Analysis: U.S. trade pact offers Cameron a way to sell Europe

Thu Jan 17, 2013 10:00am EST
Email This Article |
Share This Article
  • Facebook
  • LinkedIn
  • Twitter
| Print This Article | Single Page
[-] Text [+]

By Robin Emmott and Peter Griffiths

BRUSSELS/LONDON (Reuters) - Momentum for a trade deal between the United States and European Union is a challenge to Britons who say London is better off without Brussels and hands Prime Minister David Cameron a strong argument to resist their pressure.

Cameron will outline plans to dilute Britain's EU membership on Friday in Amsterdam in one of the most anticipated speeches on Europe by a British leader since World War Two. Diplomats in Brussels and business leaders in the UK fear he could set off a process that ends with Britain quitting the Union.

Eurosceptics in Britain say the country's future lies in trade with the dynamic economies of Latin America and Asia, at a time when the euro zone is in recession and British companies are exporting more goods outside the European Union than inside the bloc for the first time since the 1970s.

But expectations are high that Washington and Brussels will announce plans to go ahead with negotiations for an EU-U.S. trade deal later this month, encompassing half the world's economic output. That means if Britain were to leave the European Union, it would be shut out of a powerful framework for trade, underlining the EU's leading role in forging such deals on behalf of its members.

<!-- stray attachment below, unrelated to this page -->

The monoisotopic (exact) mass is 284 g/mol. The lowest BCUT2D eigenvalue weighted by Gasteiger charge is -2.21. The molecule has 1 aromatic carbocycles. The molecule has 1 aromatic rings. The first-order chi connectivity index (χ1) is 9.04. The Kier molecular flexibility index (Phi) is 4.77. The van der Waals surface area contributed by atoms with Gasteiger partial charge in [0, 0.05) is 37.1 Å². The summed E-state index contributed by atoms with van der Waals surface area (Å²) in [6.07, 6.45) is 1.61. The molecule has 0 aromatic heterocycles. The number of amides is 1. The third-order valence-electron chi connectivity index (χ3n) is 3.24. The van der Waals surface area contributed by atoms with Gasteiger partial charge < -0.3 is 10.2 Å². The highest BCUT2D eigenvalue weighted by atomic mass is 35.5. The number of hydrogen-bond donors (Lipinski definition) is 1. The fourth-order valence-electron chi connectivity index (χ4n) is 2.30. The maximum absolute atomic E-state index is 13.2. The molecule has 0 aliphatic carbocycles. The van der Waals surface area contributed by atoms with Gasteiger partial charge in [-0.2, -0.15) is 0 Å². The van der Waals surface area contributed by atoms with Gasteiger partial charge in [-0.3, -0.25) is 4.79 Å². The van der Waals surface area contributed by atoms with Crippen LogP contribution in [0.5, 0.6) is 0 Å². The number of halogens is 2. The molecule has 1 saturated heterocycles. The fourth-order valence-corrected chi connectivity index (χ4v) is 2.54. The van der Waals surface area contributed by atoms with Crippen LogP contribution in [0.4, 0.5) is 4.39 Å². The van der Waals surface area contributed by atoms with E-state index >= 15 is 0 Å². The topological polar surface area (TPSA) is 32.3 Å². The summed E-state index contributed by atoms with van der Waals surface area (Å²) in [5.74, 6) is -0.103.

"This is a game-changer," said James Elles, a British member of the European Parliament who is among a growing number of Cameron's Conservative party members warning of the economic dangers of a British exit from the 27-nation bloc.

"The Americans and Europe are considering not only ways to generate a new wave of transatlantic growth but to set the rules of global trade before China and India do," he said.

Martin Horwood, a Liberal Democrat lawmaker in a coalition government led by Cameron's Conservatives, said leaving the European Union and missing out on a free-trade deal with the United States was "an insane risk".

Cameron, leading a party and a country where anti-European feelings are rising, says he wants Britain to remain in the bloc but to have looser links to EU institutions that many in Britain see as pernicious and overbearing.   Continued...

Britain's Prime Minister David Cameron leaves Number 10 Downing Street to attend Prime Minister's Questions at parliament in London January 16, 2013. REUTERS/Olivia Harris